KISSLING
Pablo Martinez Monsivais  /  AP
Frances Kissling, President of Washington-based Catholic for Free Choice is a critic of a measure would enable hospitals to refuse to provide abortions, or referrals, even if a pregnant woman had been raped or was in critical medical condition.
updated 9/15/2004 5:19:23 PM ET 2004-09-15T21:19:23

In Congress and states nationwide, anti-abortion activists are broadening efforts to support hospitals, doctors and pharmacists who — citing moral grounds — want to opt out of services linked to abortion and emergency contraception.

A little-noticed provision cleared the House of Representatives last week that would prohibit local, state or federal authorities from requiring any institution or health care professional to provide abortions, pay for them, or make abortion-related referrals, even in cases of rape or medical emergency.

In Mississippi, a bill became law in July that admirers and critics consider the nation’s most sweeping “conscience clause.” It allows all types of health care workers and facilities to refuse performing virtually any service they object to on moral or religious grounds.

And in states across the country, anti-abortion organizations and a group called Pharmacists for Life are encouraging pharmacists to refuse to distribute emergency contraceptives, which they consider a potential form of abortion.

“We’ve seen increasing organization and networking to get more pharmacists to refuse to provide EC — not just in the Bible Belt but all over,” said Gloria Feldt, president of the Planned Parenthood Federation of America. “It’s part of the anti-choice arrogance in which they believe they have the right to impose their ideology on everyone else.”

Karen Brauer, president of Pharmacists for Life, was fired by Kmart in 1996 for refusing to dispense a birth-control drug. She believes momentum now favors her movement.

“More people, including pharmacists, are becoming informed how certain drugs operate — and those who want to avoid ending the life of a human being would avoid those drugs,” she said.

Brauer, who lives in Lawrenceburg, Ind., and works at a drugstore in Ohio, hopes more states will emulate Mississippi, South Dakota and Arkansas by specifying that pharmacists, as well as doctors, have the right to withhold services on moral grounds. She does not believe there should be any obligation to refer rebuffed customers to another pharmacist who would fill their prescription.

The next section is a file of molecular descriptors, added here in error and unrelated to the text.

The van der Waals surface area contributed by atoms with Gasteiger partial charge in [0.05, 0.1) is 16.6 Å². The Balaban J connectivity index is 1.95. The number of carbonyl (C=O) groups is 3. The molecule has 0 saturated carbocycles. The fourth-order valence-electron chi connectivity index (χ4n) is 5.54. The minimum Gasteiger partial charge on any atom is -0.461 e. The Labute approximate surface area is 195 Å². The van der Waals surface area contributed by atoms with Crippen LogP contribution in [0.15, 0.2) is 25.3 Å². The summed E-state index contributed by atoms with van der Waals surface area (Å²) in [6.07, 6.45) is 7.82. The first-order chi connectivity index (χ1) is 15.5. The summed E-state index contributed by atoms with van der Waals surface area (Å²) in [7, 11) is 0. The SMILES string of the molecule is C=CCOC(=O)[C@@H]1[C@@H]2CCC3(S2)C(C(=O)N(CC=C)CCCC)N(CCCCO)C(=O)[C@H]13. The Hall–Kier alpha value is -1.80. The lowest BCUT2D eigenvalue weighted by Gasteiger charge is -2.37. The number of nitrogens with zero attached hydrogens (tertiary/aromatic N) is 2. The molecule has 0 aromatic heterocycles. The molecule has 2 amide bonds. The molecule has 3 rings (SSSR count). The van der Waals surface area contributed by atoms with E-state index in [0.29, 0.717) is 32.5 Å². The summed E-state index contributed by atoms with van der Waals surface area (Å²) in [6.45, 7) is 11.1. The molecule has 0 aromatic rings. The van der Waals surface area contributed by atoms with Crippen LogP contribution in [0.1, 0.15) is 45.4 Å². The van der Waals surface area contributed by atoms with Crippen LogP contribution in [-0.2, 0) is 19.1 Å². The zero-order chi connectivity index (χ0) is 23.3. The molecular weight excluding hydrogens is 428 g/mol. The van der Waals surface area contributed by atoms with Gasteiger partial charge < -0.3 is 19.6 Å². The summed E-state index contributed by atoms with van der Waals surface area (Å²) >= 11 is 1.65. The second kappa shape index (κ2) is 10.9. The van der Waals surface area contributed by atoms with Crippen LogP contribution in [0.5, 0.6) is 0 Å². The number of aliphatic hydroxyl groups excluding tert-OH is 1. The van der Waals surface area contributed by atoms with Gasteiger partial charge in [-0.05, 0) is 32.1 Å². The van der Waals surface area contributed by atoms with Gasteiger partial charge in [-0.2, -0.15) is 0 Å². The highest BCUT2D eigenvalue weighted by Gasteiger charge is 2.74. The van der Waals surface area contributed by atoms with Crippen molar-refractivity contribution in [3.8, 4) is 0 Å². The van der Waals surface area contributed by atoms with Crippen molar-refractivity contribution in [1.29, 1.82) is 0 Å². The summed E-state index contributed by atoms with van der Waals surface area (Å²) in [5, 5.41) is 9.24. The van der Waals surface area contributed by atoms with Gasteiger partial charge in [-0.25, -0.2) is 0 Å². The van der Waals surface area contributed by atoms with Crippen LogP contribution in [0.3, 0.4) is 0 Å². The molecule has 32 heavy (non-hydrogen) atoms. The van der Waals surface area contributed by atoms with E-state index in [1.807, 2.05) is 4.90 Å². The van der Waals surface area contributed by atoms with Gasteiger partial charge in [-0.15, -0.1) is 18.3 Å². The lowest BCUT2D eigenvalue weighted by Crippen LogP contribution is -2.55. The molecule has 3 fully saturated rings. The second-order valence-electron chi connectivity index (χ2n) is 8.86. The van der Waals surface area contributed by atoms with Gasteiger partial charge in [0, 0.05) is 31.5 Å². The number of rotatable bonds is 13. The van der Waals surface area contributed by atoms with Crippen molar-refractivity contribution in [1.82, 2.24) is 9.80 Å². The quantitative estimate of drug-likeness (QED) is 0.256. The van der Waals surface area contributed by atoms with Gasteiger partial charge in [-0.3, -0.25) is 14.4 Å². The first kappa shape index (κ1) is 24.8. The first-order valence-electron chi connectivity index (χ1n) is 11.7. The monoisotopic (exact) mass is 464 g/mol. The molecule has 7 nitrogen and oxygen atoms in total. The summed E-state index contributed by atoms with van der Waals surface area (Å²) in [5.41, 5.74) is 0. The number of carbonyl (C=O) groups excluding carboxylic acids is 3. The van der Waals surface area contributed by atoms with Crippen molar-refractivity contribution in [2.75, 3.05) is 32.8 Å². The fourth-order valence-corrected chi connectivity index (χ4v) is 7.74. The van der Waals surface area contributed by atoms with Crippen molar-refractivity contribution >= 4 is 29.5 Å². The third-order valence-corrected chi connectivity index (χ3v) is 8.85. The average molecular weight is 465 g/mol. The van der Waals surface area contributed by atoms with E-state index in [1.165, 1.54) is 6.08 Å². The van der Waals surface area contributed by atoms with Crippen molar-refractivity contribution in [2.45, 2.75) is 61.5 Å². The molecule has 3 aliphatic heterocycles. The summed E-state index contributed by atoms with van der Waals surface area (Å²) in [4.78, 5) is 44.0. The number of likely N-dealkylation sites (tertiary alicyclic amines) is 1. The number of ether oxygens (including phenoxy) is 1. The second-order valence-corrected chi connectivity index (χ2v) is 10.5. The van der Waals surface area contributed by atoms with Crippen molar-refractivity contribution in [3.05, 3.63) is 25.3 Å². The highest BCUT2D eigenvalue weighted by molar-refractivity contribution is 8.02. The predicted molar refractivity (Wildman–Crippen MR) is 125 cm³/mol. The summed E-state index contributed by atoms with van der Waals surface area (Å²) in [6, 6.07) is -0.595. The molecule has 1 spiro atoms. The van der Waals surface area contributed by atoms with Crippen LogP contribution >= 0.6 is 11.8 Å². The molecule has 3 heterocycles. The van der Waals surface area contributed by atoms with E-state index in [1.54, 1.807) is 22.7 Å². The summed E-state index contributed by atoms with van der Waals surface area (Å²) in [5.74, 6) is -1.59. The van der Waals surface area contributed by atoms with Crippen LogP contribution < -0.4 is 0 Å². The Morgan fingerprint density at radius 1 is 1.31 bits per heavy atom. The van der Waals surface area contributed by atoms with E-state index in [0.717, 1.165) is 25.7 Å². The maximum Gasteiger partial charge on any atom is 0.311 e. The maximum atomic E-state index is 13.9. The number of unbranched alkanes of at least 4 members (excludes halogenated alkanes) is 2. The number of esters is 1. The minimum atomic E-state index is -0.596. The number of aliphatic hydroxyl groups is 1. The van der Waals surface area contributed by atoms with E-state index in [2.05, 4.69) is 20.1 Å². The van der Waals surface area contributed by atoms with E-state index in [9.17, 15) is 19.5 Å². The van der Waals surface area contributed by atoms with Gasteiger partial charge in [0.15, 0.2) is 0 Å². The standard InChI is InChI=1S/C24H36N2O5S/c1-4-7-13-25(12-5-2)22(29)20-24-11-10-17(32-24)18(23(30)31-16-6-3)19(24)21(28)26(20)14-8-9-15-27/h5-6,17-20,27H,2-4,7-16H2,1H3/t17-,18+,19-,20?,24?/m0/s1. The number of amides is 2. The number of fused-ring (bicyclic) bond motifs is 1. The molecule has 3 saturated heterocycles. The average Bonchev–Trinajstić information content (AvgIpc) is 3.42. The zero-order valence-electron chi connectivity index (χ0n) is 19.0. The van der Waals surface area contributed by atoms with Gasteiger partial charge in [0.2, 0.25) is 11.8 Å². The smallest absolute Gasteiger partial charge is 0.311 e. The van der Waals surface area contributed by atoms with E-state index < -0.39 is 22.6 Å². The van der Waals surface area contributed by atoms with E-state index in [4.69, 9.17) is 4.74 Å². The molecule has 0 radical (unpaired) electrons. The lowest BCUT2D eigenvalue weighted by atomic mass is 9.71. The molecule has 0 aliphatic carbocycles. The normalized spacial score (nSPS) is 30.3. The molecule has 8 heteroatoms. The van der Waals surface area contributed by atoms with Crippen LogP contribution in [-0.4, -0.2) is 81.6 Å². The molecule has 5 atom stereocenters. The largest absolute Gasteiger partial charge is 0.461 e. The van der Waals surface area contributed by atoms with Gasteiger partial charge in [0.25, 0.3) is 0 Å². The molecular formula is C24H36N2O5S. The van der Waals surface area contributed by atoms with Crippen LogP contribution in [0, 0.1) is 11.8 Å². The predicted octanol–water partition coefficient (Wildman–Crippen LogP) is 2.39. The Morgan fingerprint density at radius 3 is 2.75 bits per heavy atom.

“Forced referral is stupid,” she said. “If we’re not going to kill a human being, we’re not going to help the customer go do it somewhere else.”

At the federal level, abortion rights groups are alarmed by the provision that cleared the House last week, broadening protections for hospitals and insurers that seek to avoid any involvement with abortions. The provision would prevent government officials from using any coercive means — such as a funding cutoff or permit denial — to ensure abortion-related services are available.

Poor women most affected?
Two years ago, the House passed a bill with the same goals, but it died in the Senate without a vote. Anti-abortion activists are pleased because the revived proposal was sent to the Senate as part of a broader appropriations bill and, at minimum, will go to a House-Senate conference committee.

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Opponents say the provision’s impact would be felt primarily by low-income women who depend on federally subsidized health care and use Roman Catholic hospitals. According to the critics, the measure would enable hospitals to refuse to provide abortions, or referrals, even if a pregnant woman had been raped or was in critical medical condition.

“That the U.S. Congress would be so callous as to add this kind of provision — that affects only poor women in the most extreme circumstances — is outrageous,” said Frances Kissling, president of Catholics for a Free Choice.

Kissling said she was heartened by developments in some states — such as a California Supreme Court ruling that Catholic Charities of Sacramento must provide birth control options in its employee health plan. “But for women in conservative states, that’s no help,” she said.

Mississippi’s new law provides sweeping immunity for opting out of abortion and contraception services in a state where many women seeking abortions already travel to Alabama or Tennessee to obtain them.   “We have doctors who won’t even issue birth control prescriptions,” said Nsombi Lambright of the American Civil Liberties Union’s Mississippi branch. “It’s not their job to impose their beliefs on others.”

In contrast, anti-abortion health professionals say it is their beliefs that are embattled. Texas pharmacist Gene Herr, for example, was fired this year by the Eckerd drugstore chain after refusing to fill an emergency contraception prescription for a rape victim.

“They were forcing me to do something that I see is wrong,” Herr said.

The American Medical Association and American Pharmacists Association support their members’ right to conscientious refusal. However, the pharmacists’ group says patients also have a right to obtain legally prescribed therapies.

Lourdes Rivera, who assists low-income patients as director of the Los Angeles-based National Health Law Program, worries that anti-abortion health providers are gaining too much leeway.

“Yes, we need to respect individual freedom of religion. But at what point does it cross the line of not providing essential medical care? At what point is it malpractice?” she asked. “If someone’s beliefs interfere with practicing their profession, perhaps they should do something else.”

© 2012 The Associated Press. All rights reserved. This material may not be published, broadcast, rewritten or redistributed.

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